The researcher received fresh supply from men of an elder age that were forced to give away their most private tissue due to phimosis. That way he got hold of foreskins of men of the most vulnerable group of 20 to 45 year olds. Each time new tissues arrive at his laboratory at the North-Western University of Chicago Patterson marks the foreskin cells and AIDS viruses with different dyestuffs. If now the viruses infiltrate the skin layers at the inside of the foreskin the tissue discolours visibly - however, at the outside of the foreskin the viruses simply roll off like drops off an umbrella.
Researchers have calculated for uncircumcised men that the infection rate rises by 2.5 to 8 times compared to men without foreskin. Men with foreskin therefore canker more easily with the AIDS virus. Medics thus advise circumcision. Virologist Patterson is convinced: "Circumcision would be the best prevention against AIDS in a lot of countries."
Especially in Africa this recommendation could save lives: The Virus mainly spreads by sexual intercourse between man and woman. 70 per cent of all HIV infected people live south of the Sahara but only 10 per cent of all people world wide. Even scientists have made interesting discoveries in Africa lately. In Uganda doctors tested 187 highly unequal pairs: While the women have already been infected with the Virus the husbands have been untroubled. The scientists enlightened the men about their high sex risk and gave away condoms for free. The efforts of the doctors were in vain. Almost all set the warnings at nought. But 2,5 years later surprisingly none of the 50 men had been infected by the malicious virus - but 57 men that were not circumcised did. Such epidemiologic investigations inspire the doctors to make speculative calculations. In countries like Nigeria or Indonesia were only a short fifth of all men are not circumcised the number of HIV infection could be reduced by 25 per cent the epidemiologist Robert Bailey of the University of Illinois in Chicago shows. And in Zambia or Thailand - only every fifth men lives without foreskin - the spread of the virus could be reduced by half if all men would undergo circumcision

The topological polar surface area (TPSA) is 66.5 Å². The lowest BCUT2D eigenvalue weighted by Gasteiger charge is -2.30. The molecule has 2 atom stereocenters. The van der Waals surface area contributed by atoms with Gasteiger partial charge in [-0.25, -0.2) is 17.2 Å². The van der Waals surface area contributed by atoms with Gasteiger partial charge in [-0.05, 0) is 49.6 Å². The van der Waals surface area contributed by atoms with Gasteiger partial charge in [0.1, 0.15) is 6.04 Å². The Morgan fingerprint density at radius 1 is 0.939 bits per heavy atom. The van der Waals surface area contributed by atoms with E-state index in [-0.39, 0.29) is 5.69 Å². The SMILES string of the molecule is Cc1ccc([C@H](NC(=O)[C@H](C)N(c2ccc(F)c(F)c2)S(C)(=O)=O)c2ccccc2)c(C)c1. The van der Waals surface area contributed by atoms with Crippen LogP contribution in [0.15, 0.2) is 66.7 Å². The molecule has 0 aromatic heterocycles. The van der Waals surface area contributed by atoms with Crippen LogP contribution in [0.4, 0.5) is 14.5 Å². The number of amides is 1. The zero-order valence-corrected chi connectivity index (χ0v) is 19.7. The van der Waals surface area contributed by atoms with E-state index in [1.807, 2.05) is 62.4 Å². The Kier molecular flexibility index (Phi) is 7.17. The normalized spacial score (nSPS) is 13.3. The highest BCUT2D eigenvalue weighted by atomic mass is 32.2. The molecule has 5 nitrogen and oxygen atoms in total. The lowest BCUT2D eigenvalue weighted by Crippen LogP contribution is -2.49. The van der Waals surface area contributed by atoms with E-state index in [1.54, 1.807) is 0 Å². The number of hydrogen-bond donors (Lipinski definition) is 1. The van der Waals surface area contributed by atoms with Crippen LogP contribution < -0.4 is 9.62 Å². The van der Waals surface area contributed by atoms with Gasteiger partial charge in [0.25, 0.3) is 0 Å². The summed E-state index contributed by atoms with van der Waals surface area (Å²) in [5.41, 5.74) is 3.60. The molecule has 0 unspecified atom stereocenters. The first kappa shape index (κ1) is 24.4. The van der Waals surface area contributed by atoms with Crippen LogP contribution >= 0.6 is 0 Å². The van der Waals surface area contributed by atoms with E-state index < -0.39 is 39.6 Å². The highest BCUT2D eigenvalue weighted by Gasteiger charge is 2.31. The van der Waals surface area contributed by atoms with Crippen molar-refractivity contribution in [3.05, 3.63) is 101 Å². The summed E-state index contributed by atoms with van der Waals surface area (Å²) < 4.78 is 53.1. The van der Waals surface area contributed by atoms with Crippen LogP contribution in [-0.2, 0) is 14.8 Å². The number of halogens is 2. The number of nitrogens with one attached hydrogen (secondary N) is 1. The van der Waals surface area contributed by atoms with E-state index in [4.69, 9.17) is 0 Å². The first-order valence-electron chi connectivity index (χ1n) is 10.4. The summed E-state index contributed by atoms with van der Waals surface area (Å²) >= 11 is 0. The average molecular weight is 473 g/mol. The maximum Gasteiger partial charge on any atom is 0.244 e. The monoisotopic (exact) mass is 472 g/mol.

Robert Bailey of the University Illinois in Chicago thus demands the consequent circumcision of men in Asia and Africa. That way the rapid spread of AIDS shall be stopped. The AIDS expert Richard Burzynski disagrees with his colleagues; a circumcision campaign would be too expensive. The costs of 4.50 Euros a man would overstrain the health systems of these countries. Only 3 Euros at an average are being spent per person and year. 
The two biggest anti HIV programmes, President Bush' "Emergency Plan for Aids Relief" and the "Global Fund to Fight Aids" now declared to be read to finance programmes like that .
According to the UNICEF in the African kingdom Swaziland more than 40% of all adults are infected with the HIV virus, it is almost half of all 20 to 30 year olds. By that the country has the highest quote world wide. To reduce the number of new infections in the future doctors and government focus on the circumcision of all sexually mature men. Tests with this kind of prevention in Kenya and Uganda showed that by that the risk of infection can be reduced by half.